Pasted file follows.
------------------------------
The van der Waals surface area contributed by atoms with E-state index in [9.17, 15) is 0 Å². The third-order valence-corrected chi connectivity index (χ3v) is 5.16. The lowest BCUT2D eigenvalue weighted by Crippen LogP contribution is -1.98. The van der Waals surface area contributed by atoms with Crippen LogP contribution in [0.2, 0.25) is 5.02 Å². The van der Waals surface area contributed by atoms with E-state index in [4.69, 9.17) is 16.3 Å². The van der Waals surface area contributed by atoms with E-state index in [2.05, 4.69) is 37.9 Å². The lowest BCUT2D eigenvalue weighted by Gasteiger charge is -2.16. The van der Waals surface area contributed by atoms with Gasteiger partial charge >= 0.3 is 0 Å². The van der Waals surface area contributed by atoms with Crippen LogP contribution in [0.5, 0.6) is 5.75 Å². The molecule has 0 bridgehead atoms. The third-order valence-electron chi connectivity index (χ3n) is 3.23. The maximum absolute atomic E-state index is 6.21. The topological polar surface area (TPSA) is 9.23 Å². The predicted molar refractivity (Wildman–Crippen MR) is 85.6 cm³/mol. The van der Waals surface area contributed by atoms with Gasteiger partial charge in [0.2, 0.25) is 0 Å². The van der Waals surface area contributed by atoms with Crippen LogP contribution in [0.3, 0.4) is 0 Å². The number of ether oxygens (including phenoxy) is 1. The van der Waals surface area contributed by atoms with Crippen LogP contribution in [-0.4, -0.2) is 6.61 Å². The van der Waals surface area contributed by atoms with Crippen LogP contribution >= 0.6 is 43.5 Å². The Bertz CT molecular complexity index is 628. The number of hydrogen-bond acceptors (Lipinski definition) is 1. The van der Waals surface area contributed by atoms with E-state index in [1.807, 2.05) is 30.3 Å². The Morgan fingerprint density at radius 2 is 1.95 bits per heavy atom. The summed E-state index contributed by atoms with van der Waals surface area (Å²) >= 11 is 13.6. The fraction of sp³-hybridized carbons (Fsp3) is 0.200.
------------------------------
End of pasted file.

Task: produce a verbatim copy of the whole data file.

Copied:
The van der Waals surface area contributed by atoms with E-state index in [9.17, 15) is 0 Å². The third-order valence-corrected chi connectivity index (χ3v) is 5.16. The lowest BCUT2D eigenvalue weighted by Crippen LogP contribution is -1.98. The van der Waals surface area contributed by atoms with Crippen LogP contribution in [0.2, 0.25) is 5.02 Å². The van der Waals surface area contributed by atoms with E-state index in [4.69, 9.17) is 16.3 Å². The van der Waals surface area contributed by atoms with E-state index in [2.05, 4.69) is 37.9 Å². The lowest BCUT2D eigenvalue weighted by Gasteiger charge is -2.16. The van der Waals surface area contributed by atoms with Gasteiger partial charge >= 0.3 is 0 Å². The van der Waals surface area contributed by atoms with Crippen LogP contribution in [0.5, 0.6) is 5.75 Å². The molecule has 0 bridgehead atoms. The third-order valence-electron chi connectivity index (χ3n) is 3.23. The maximum absolute atomic E-state index is 6.21. The topological polar surface area (TPSA) is 9.23 Å². The predicted molar refractivity (Wildman–Crippen MR) is 85.6 cm³/mol. The van der Waals surface area contributed by atoms with Gasteiger partial charge in [0.2, 0.25) is 0 Å². The van der Waals surface area contributed by atoms with Crippen LogP contribution in [0.3, 0.4) is 0 Å². The number of ether oxygens (including phenoxy) is 1. The van der Waals surface area contributed by atoms with Crippen LogP contribution in [-0.4, -0.2) is 6.61 Å². The van der Waals surface area contributed by atoms with Crippen LogP contribution >= 0.6 is 43.5 Å². The Bertz CT molecular complexity index is 628. The number of hydrogen-bond acceptors (Lipinski definition) is 1. The van der Waals surface area contributed by atoms with E-state index in [1.807, 2.05) is 30.3 Å². The Morgan fingerprint density at radius 2 is 1.95 bits per heavy atom. The summed E-state index contributed by atoms with van der Waals surface area (Å²) >= 11 is 13.6. The fraction of sp³-hybridized carbons (Fsp3) is 0.200.